The Dark Bounty of Texas Oil

January 27, 2018

The Dark Bounty of Texas Oil The development of #fracking & horizontal drilling by Mitchell et al. is perhaps not appreciated as a major tech success of late 20th century (up there w/ the web & iPod!) but it did radically change the #energy economy

“In 1954, Mitchell obtained a contract to supply ten per cent of Chicago’s natural-gas needs. However, the producing wells operated by his company, Mitchell Energy & Development, were declining. He needed to discover new sources of petroleum, or else.

A safer and more precise method, developed in the seventies, was to use jets of fluid, under intense pressure, to create micro-cracks in the strata, typically in limestone or sandstone. Expensive gels or foams were generally used to thicken the fluid, and biocide was added to kill the bacteria that can clog the cracks. A granular substance called “proppant,” made of sand or ceramics, was pumped into the cracks, keeping pathways open so that the hydrocarbons could make it to the surface. The process, which came to be known as hydraulic fracturing, or fracking, jostled loose the captured oil or gas molecules, but the technology had a fatal flaw: it was too costly to turn a profit in shale.

In 1981, Mitchell drilled his first fracked well in the Barnett shale, the C. W. Slay No. 1. It lost money, as did many wells that followed it.

To cut costs, one of Mitchell’s engineers, Nick Steinsberger, began tinkering with the fracking-fluid formula. He reduced the quantity of gels and chemicals, making the liquid more watery, and added a cheap lubricant, polyacrylamide…

Mitchell combined his new fracking formula with horizontal-drilling techniques that had been developed offshore; once you bored deep enough to reach a deposit, you could direct the bit into the oil- or gas-bearing seam, a far more efficient means of recovery. In 1998, one of Mitchell’s wells in the Barnett, S. H. Griffin No. 4, made a profit. The shale revolution was under way. Soon the same fracking techniques that Mitchell had pioneered in gas were applied to oil.”

The world economy
was in danger of being held captive to oil states that were often intensely anti-American. Then, around the time that Barack Obama became President, U.S. production shot back up, approaching its all-time peak. On Fowler’s graph, it looked like a flagpole. “In the span of five years, we go from 5.5 million barrels a day to 9.5 million, almost doubling the U.S. output,”…The difference, Fowler said, was advanced fracking techniques and horizontal drilling. …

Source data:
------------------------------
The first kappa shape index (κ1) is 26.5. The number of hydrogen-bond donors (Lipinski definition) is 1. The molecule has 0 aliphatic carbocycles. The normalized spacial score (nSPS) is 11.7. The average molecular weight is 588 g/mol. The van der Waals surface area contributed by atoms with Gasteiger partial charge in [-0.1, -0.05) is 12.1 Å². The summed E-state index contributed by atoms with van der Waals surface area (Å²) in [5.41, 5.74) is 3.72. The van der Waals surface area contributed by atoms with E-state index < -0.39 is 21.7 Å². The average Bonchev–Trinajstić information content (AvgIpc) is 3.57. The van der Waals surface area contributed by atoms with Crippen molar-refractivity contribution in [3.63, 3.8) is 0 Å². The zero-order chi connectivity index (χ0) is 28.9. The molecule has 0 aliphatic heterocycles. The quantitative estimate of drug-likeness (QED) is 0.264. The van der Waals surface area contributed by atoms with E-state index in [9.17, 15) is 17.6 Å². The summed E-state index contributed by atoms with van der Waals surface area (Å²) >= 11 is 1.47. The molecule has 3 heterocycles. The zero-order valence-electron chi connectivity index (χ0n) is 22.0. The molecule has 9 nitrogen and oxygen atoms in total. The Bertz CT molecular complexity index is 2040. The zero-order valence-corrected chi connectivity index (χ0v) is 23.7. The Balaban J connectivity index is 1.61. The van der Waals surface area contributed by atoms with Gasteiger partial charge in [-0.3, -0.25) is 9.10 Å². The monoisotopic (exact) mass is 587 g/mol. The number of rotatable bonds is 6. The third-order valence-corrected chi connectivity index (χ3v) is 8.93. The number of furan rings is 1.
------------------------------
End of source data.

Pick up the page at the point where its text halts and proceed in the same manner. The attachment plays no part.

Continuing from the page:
The town used to be called Clark, but a decade ago its mayor made a deal with a satellite network to provide ten years of free basic service to the two hundred residents, in return for renaming the town after the company. Satellite dishes still sit atop many houses there, and even though the agreement has expired the town’s name remains: dish.


Google Sells A.I. for Building A.I. (Novices Welcome) – The New York Times

January 27, 2018

$GOOG Sells AI for Building #AI QT: “Humans must label the data before the system can
learn…once images…labeled…[it] operates w/o human
involvement…It can build a model from scratch.” How can one preview this? Will it be integrated into gphotos?

Initially, Google will open this service only to a small group of businesses.

But sometimes, there is no substitute for good old human labor. With Google’s new service, humans must label the data before the system can learn from it. …

Google says that once images are labeled, its new service operates without human involvement….Given more time, it
can build a model from scratch, specifically for the problem at hand.

If you are a zoologist who wants an algorithm that identifies jaguars and giraffes, said Fei-Fei Li, chief scientist inside the Google cloud group, all you have to do is supply the right images. “You upload jaguars and giraffes,” she said. “And you are done.”

Jim Simons, the Numbers King

January 27, 2018

Jim Simons, the Numbers King Highlights the new @FlatironInst & one of its new hires, Nick Carriero, who co-wrote the original Yale pseudogene pipeline, PseudoPipe ( HT @Anne_Churchland

“Our discussion turned to the Flatiron Institute. Renaissance’s computer infrastructure, he said, had been a central part of its success. At universities, Simons said, coding tends to be an erratic process. He said of the graduate students and postdocs who handled such work, “Some of them are pretty good code writers, and some of them are not so good. But then they leave, and there’s no one to maintain that code.” For the institute, he has hired two esteemed coders from academia: Carriero, who had led my tour, had been recruited from Yale, where he had developed the university’s high-performance computing capabilities for the life sciences; Ian Fisk had worked at cern, the particle-physics laboratory outside Geneva. Simons offered them greater authority and high salaries. “They’re the best of the breed,” he said. Carriero and Fisk sometimes consult with their counterparts at Renaissance about technical matters.